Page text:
A comment on Sarah's post about Gender Genie reminds me of the English professor* (actually most likely a grad student) I had for World Lit. II (mid-19th to mid/late-20th century). World should perhaps be in scare quotes since almost everyone/everything we read was by an English speaking author and most of the more modern stuff was by Americans, but that's a whole other story. Much as Nick's mate's class found masculine and feminine imagery in everything, this professor found sexual imagery in everything.
One day when we broke up to discuss a short story (don't remember the name) in groups, the group I was in tried to find the most ridiculous things (usually because there was something better and more obvious) to make into sexual references. For example, the wife is using a candle snuffer to put out the chandelier in the dining room leaving the only light in the house the fireplace in the living room. She moves the candle snuffer, obviously a phallic symbol, away from her body. I don't remember what we said it meant. A shallower reading of the piece might have had one commenting that she's making the house dark to wait for her husband's body to be brought home, how silly. Probably the funniest thing she did was while discussing this story she started talking about a scene in a Steinbeck short story I'd read in American Lit. And read excessive, to me anyway, sexual imagery into it. Taking off gloves is not, without other indications, a proxy for getting undressed.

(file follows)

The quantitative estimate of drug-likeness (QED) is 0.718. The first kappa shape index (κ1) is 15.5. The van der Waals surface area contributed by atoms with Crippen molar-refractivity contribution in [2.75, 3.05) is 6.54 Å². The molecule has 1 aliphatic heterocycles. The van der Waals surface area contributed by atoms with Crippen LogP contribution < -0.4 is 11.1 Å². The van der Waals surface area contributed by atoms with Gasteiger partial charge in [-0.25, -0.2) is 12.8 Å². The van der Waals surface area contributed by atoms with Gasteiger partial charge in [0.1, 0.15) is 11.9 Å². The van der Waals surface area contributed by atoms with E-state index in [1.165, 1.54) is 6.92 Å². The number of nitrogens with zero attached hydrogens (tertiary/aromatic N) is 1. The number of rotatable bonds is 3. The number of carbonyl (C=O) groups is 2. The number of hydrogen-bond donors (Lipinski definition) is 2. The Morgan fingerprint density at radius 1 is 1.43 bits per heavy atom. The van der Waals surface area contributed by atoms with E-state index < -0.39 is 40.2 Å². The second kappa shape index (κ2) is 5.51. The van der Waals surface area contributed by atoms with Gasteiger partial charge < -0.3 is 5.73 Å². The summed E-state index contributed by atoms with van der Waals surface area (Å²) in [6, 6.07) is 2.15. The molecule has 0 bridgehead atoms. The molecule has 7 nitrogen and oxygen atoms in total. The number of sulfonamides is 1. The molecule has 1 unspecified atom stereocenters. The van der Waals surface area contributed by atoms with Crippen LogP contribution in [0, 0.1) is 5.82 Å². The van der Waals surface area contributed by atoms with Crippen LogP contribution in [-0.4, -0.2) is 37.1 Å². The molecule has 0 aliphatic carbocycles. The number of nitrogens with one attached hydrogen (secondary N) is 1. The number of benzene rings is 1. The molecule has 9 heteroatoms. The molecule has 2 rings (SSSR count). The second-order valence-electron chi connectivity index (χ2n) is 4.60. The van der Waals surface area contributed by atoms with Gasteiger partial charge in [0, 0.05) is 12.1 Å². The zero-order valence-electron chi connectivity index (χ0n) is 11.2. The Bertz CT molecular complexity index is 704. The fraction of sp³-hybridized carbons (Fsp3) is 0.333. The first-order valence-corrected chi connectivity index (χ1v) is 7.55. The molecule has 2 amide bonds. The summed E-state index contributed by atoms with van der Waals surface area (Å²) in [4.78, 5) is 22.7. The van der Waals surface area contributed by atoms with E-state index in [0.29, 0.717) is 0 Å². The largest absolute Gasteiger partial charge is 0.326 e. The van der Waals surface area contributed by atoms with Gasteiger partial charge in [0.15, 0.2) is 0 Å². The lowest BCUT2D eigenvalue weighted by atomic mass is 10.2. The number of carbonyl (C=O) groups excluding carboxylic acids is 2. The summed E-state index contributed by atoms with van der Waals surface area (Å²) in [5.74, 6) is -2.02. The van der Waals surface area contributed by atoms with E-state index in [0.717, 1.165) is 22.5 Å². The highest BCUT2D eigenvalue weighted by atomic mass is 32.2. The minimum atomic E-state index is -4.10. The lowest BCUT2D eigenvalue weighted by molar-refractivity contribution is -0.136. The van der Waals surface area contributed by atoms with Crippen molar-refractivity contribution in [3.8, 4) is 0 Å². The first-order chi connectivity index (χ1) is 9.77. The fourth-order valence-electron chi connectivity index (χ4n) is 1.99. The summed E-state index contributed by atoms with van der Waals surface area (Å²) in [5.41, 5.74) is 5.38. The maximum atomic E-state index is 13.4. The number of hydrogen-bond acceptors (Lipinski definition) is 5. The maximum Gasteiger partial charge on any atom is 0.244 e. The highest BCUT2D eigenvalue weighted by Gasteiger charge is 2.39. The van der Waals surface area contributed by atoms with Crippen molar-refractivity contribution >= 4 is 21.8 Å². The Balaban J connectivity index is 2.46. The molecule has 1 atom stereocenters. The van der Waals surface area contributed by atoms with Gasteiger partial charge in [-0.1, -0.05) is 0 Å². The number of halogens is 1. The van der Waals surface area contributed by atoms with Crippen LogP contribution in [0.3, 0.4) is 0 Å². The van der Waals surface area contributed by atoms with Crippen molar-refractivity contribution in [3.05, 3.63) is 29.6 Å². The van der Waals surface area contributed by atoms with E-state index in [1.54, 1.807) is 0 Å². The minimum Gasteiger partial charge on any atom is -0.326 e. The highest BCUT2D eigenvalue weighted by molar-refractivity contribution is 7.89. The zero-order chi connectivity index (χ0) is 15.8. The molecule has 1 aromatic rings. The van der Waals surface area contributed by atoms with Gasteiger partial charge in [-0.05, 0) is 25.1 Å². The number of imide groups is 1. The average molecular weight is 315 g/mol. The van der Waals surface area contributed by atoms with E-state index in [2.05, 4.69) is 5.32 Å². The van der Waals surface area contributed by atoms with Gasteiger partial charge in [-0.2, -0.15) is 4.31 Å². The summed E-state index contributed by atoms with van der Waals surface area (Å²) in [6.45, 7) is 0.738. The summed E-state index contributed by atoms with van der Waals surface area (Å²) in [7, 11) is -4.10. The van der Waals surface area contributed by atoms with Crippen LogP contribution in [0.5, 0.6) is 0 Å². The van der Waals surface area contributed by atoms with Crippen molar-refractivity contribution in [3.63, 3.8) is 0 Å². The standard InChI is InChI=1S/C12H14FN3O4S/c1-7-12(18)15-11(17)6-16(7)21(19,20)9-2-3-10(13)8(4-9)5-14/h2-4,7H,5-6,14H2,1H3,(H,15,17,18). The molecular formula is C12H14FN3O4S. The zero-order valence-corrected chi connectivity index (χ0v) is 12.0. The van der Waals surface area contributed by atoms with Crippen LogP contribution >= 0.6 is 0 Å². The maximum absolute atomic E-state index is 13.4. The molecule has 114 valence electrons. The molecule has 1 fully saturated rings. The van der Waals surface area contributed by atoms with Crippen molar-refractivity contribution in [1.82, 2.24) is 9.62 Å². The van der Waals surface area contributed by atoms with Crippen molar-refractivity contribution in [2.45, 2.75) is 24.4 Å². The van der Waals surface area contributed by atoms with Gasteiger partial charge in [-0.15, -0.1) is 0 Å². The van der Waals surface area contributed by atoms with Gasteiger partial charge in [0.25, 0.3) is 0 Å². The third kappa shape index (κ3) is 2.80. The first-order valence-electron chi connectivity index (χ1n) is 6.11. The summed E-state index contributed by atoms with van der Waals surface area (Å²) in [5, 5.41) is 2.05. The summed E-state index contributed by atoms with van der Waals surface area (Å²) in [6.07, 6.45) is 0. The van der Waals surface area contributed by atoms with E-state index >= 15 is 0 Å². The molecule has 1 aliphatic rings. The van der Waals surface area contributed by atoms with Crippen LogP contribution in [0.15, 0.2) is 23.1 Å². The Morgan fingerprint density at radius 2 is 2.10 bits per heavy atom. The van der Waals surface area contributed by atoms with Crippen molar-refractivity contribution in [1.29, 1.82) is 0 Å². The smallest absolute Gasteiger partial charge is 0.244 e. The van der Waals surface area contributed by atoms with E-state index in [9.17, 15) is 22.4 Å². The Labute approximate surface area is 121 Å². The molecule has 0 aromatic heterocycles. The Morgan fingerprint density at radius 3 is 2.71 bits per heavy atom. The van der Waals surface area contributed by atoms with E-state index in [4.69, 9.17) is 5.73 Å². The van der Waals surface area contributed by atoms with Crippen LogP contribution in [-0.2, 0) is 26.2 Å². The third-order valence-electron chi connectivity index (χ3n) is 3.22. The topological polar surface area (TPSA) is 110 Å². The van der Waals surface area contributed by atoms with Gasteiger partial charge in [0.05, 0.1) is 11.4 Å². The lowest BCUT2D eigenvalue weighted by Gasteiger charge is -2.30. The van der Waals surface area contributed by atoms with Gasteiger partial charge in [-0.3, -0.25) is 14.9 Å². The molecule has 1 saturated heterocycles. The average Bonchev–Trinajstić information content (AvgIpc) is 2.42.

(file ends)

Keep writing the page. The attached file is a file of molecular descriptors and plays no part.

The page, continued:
It's not that phallic symbols don't show up in stories or that there are never any subtle images, it's just that I tend to think the simplest explanation is more likely to be correct and what the author intended.
*I feel like I've written about this before. If so, I'm sorry. I hope I'm not repeating myself.